Apple’s Safari accounted for 53 percent of web browser usage on mobile devices and tablets in August, more than 30 percentage points ahead of the nearest competitor Opera Mini. Much of the success of mobile Safari can be attributed to the popularity of the iPad and recent studies show that most people with an iPad use it primarily as a web browser. It’s so popular as a browser that the iPad grabs 25% of US mobile browser market and 2% of the overall browser market, on the otherside Android has yet to produce a competitive tablet and most measurable web browsing activity is coming from smartphones. Smartphones are convenient for occasional searching on the go and the smaller screen is not designed for extended browsing sessions……………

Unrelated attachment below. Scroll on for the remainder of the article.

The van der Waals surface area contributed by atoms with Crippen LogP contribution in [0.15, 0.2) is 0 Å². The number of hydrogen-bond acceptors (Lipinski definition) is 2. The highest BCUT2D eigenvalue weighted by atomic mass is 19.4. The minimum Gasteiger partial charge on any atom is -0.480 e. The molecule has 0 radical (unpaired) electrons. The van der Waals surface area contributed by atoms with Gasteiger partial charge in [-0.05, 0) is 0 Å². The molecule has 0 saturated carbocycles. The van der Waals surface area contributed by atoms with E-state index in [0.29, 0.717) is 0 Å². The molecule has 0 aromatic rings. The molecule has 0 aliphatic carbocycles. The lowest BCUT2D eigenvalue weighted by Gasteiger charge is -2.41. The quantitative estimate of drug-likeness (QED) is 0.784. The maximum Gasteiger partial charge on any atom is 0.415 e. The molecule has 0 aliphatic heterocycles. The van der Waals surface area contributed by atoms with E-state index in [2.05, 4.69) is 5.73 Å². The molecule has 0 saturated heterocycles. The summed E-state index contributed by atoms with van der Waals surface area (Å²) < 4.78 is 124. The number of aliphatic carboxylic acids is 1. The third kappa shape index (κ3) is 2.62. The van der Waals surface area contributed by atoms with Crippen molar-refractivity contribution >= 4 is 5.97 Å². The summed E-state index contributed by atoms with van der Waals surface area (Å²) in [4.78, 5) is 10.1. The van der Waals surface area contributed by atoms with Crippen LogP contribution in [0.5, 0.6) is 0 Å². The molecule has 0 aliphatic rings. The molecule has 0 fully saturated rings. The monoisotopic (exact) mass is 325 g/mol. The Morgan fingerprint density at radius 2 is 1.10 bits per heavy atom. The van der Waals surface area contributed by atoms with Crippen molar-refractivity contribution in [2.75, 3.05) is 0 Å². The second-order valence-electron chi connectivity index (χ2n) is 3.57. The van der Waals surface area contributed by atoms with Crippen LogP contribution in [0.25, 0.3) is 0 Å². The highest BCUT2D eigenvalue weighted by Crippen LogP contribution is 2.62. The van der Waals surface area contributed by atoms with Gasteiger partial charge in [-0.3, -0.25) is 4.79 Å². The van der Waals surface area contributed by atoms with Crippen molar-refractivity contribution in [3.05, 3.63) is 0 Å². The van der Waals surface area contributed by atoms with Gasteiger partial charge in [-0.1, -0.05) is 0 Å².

New statistics show a competitive volatility in the the mobile browser market absent from the slower-moving personal computer browser market and Net Applications has long shown the total browser usage worldwide based on visits to a collection of Web sites using its analytics software. Now, though, it’s separated PC browsing on desktops and laptops from mobile browsing on phones and tablets. With PCs, the story remains largely unchanged: Microsoft‘s Internet Explorer continues its gradual slide while Google’s Chrome and Apple‘s Safari gradually rise. But in the mobile market, there’s a lot more jitter in the statistics. Apple‘s Safari, used on iPhones, iPads and iPod Touches, is the dominant browser, rising from 44.3 percent of usage in October 2010 to 53.0 percent in August 2011. And although the overall ranking of the top five browsers hasn’t changed in the last year, it appears likely Google‘s unbranded Android browser will take the No. 2 spot from Opera Mini in coming months. From October 2010 to August 2011, Opera Mini dropped in usage from 32.4 percent to 20.8 percent. Android‘s browser rose from 9.2 to 15.7 percent, according to the Net Applications statistics. Also on a downward trend is the Symbian browser, which dropped from 8.1 percent to 5.8 percent. Blackberry’s browser, in fifth place, edged from 2.7 percent to 2.9 percent. Mobile browsing deserves more attention on its own now, Net Applications said. “The combination of mobile and tablet usage has continued to rise dramatically and is now over 6 percent (and accelerating) of all browsing on the Internet.” With Net Applications‘ new methodology, the personal computer browsers didn’t change place, but Chrome came out better and Safari came out worse once the mobile browsers were split off into their own category.
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